After taking almost $1 million from taxpayers, former Wake County Register of Deeds Laura Riddick won’t qualify for retirement benefits, a three-judge panel of the N.C. Court of Appeals ruled Tuesday, Nov. 3.
Riddick, a Republican, pleaded guilty to six counts of embezzlement from the county office. She pocketed more than $900,000 of the cash receipts her office managed between 2010 and 2017, according to an investigation. Riddick agreed to repay $926,000 and serve five to seven years in prison.
She has been fighting for retirement benefits, however.
Riddick tried to convert her unused sick leave to qualify for early retirement. State Treasurer Dale Folwell challenged her, ordering Riddick to return $126,000 in benefits she collected since stepping down in 2017.
“We’re sworn to be loyal to those who teach, protect, and otherwise serve,” Folwell told Carolina Journal. “Any dollar that is paid out of this pension plan to any individual who’s not entitled to it is one dollar too much.”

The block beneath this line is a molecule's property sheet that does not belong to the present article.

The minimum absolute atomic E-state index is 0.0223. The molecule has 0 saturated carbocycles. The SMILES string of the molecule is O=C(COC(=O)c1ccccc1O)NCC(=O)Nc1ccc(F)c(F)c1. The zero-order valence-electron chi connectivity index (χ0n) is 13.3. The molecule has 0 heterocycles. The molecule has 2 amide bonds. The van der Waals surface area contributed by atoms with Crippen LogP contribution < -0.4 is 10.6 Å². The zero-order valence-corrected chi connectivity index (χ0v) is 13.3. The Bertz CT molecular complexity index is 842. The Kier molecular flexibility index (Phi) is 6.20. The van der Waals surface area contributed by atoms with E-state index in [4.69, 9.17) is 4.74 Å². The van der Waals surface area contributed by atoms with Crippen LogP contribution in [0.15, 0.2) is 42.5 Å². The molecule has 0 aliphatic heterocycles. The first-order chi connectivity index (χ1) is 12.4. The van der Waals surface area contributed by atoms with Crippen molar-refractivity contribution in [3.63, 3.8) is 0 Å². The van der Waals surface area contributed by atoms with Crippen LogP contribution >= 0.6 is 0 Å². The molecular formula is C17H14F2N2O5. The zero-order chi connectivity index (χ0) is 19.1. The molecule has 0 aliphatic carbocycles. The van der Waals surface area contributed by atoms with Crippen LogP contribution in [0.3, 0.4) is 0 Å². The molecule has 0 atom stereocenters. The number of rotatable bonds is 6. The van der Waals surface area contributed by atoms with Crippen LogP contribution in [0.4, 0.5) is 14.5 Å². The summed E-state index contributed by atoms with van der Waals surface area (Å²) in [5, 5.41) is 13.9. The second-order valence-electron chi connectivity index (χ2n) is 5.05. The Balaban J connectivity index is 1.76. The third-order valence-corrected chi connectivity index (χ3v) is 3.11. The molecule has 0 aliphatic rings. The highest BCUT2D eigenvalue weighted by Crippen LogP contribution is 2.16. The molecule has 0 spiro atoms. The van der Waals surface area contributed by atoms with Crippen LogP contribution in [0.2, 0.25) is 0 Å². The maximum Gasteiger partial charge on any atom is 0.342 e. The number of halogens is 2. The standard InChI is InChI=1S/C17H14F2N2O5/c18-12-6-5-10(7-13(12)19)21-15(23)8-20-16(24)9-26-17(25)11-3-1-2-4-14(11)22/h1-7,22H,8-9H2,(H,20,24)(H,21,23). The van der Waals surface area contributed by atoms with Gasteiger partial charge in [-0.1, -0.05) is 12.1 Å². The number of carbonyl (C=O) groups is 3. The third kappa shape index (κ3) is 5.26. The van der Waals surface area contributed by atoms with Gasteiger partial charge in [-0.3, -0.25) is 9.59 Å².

Riddick sued, saying Folwell’s order was unconstitutional — cruel and unusual punishment. She claimed she was due retirement benefits despite her felony convictions.
The appeals court disagreed. The judges blocked Riddick from using her unused sick leave to boost accrued service. It handed down a harsher ruling than that from Wake County Superior Court, stripping her of 2.5833 years of creditable service instead of 1.25 years.
Riddick’s annual salary was $143,267. She had built more than two decades of service time within the pension system.
“To remain eligible for retirement benefits, Riddick mutually agreed and bore a duty to faithfully execute the duties of her office and to receive, hold, and account for all public funds entrusted to her,” the ruling said.
In June, the legislature passed Senate Bill 719 to prevent other convicted elected officials from using Riddick’s tactics to collect benefits.
Folwell said he was pleased with the court’s unanimous ruling.
‘“We don’t pick and choose which laws to apply or who to apply them to,” Folwell said. “We would hope that we’d never have to apply this law to any public servant at any level of North Carolina, but unfortunately, that’s not the case.”